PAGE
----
Ulnar variance: [<Neutral / Negative / Positive>]


Distal radioulnar joint: [<Congruent / Subluxation>]


Scapholunate dissociation: [<Absent / Present> <DISI / VISI / Midcarpal instability>]


Fluid:


Carpus joint effusion: [<None> <Small / Moderate / Large>]


Distal radioulnar joint effusion: [<None> <Small / Moderate / Large>]


Intrinsic ligaments:


Scapholunate ligament: [<Intact> <Thickened> <Acute sprain (<Dorsal / Membranous / Volar band>)>]


Lunotriquetral ligament: [<Intact> <Thickened> <Acute sprain (<Dorsal / Membranous / Volar band>)>]


Ulnar side:


Triangular fibrocartilage: [<Intact> <Degeneration> <Acute sprain (<Central / Peripheral>)>]


Lunate facet: [<Present / Absent>]


Hamate–lunate joint: [<Normal / Chondrosis / Osteoarthritis>]


Ulnocarpal impaction: [<None / Ulnolunate / Ulnotriquetral>]


Extensor compartment:


I: [<Normal> <Tenosynovitis / Tendinosis / Tear>]


II: [<Normal> <Tenosynovitis / Tendinosis / Tear>]


III: [<Normal> <Tenosynovitis / Tendinosis / Tear>]


IV: [<Normal> <Tenosynovitis / Tendinosis / Tear>]


V: [<Normal> <Tenosynovitis / Tendinosis / Tear>]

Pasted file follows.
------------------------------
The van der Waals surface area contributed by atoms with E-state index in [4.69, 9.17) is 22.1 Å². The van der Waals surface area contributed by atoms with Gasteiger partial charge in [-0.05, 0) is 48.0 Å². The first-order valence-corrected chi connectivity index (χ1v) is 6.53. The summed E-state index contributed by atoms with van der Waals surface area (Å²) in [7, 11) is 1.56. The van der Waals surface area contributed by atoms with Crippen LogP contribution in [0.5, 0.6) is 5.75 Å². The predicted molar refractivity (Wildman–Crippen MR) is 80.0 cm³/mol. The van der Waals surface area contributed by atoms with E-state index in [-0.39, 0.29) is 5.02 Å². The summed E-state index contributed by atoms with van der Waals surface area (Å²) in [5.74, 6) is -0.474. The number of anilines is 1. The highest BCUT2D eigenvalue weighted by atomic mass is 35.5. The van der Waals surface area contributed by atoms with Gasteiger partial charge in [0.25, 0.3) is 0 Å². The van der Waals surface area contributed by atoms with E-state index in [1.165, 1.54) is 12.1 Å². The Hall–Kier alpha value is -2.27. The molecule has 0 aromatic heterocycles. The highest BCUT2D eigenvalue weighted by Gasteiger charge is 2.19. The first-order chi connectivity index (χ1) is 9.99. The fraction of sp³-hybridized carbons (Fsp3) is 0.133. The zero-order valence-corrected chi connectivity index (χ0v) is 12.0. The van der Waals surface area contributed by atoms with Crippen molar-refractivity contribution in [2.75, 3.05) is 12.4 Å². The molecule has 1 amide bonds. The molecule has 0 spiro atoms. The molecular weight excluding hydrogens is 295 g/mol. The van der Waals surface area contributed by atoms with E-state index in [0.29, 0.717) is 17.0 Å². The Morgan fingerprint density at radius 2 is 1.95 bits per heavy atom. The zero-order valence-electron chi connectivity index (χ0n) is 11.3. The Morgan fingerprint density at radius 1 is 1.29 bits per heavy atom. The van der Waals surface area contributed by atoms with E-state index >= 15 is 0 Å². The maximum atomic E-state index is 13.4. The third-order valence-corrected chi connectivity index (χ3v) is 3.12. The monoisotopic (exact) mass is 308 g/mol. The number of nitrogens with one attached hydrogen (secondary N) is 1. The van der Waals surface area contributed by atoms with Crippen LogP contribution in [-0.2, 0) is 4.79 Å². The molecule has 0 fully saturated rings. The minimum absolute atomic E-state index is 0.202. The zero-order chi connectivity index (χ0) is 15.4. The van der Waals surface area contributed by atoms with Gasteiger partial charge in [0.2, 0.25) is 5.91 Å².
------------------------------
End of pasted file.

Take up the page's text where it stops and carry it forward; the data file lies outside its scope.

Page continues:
VI: [<Normal> <Tenosynovitis / Tendinosis / Tear>]


Flexor compartment:


Flexor retinaculum: [<Normal> <Thickened / Bowed / Discontinuous>]


Flexor tendons: [<Normal / Tenosynovitis / Tendinosis / Tear>]


Carpal tunnel: [<Normal> <Effaced deep fat pad>]


Median nerve: [<Normal> <Hyperintense> <Proximal enlargement with distal flattening>]


Guyon canal: [<Normal> <Hyperintense ulnar nerve>]


Articular:


Thumb–carpometacarpal/Metacarpophalangeal joints: [<Normal> <Osteoarthritis>]


Scaphotrapeziotrapezoidal joint: [<Normal> <Osteoarthritis>]


Pisiform–triquetral joint: [<Normal> <Effusion> <Ganglion>]


Extrinsic ligaments:


Radial collateral ligament/Ulnar collateral ligament: [<Normal> <Attenuated> <Acute Sprain>]


Dorsal intercarpal ligament/Volar extrinsic ligaments: [<Normal> <Acute Sprain>]


Bones: [<Normal / Otherwise normal>]


Muscles: [<Normal>]


Vessels: [<Normal>]


Other: [<None>]


Impression:


[<In the order of importance with acute findings first>.]


HOW TO FILL THE STRUCTURED REPORT


ALIGNMENT: [<Normal / Abnormal>]


Ulnar variance: [<Neutral / Negative / Positive>]


Distal radioulnar joint: [<Congruent / Subluxation>]


Scapholunate dissociation: [<Absent / Present> <DISI / VISI / Midcarpal instability>]